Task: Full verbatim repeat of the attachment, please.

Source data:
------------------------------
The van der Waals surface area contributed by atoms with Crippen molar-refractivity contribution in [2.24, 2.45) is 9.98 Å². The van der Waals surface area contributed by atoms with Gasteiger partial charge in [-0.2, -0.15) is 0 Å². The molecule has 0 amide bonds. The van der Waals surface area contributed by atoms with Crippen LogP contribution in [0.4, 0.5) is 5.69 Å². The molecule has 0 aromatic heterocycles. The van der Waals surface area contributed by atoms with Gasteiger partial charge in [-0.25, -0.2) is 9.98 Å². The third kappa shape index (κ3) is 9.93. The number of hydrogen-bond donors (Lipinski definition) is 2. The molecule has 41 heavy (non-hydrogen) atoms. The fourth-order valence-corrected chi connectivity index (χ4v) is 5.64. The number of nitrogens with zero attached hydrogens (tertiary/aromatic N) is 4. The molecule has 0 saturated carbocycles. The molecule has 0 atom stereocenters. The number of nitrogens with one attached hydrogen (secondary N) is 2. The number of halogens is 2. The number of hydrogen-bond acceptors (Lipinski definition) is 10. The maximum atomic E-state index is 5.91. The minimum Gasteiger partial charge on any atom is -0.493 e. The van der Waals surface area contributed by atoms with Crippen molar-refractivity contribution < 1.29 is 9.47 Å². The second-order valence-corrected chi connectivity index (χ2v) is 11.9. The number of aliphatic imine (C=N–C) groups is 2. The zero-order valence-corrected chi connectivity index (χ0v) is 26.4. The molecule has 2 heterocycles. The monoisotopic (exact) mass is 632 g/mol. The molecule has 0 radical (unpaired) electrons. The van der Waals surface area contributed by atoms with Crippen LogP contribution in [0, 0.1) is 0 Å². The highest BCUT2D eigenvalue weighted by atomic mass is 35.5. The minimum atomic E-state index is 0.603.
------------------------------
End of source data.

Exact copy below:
The van der Waals surface area contributed by atoms with Crippen molar-refractivity contribution in [2.24, 2.45) is 9.98 Å². The van der Waals surface area contributed by atoms with Gasteiger partial charge in [-0.2, -0.15) is 0 Å². The molecule has 0 amide bonds. The van der Waals surface area contributed by atoms with Crippen LogP contribution in [0.4, 0.5) is 5.69 Å². The molecule has 0 aromatic heterocycles. The van der Waals surface area contributed by atoms with Gasteiger partial charge in [-0.25, -0.2) is 9.98 Å². The third kappa shape index (κ3) is 9.93. The number of hydrogen-bond donors (Lipinski definition) is 2. The molecule has 41 heavy (non-hydrogen) atoms. The fourth-order valence-corrected chi connectivity index (χ4v) is 5.64. The number of nitrogens with zero attached hydrogens (tertiary/aromatic N) is 4. The molecule has 0 saturated carbocycles. The molecule has 0 atom stereocenters. The number of nitrogens with one attached hydrogen (secondary N) is 2. The number of halogens is 2. The number of hydrogen-bond acceptors (Lipinski definition) is 10. The maximum atomic E-state index is 5.91. The minimum Gasteiger partial charge on any atom is -0.493 e. The van der Waals surface area contributed by atoms with Crippen molar-refractivity contribution < 1.29 is 9.47 Å². The second-order valence-corrected chi connectivity index (χ2v) is 11.9. The number of aliphatic imine (C=N–C) groups is 2. The zero-order valence-corrected chi connectivity index (χ0v) is 26.4. The molecule has 2 heterocycles. The monoisotopic (exact) mass is 632 g/mol. The molecule has 0 radical (unpaired) electrons. The van der Waals surface area contributed by atoms with Crippen LogP contribution in [0, 0.1) is 0 Å². The highest BCUT2D eigenvalue weighted by atomic mass is 35.5. The minimum atomic E-state index is 0.603.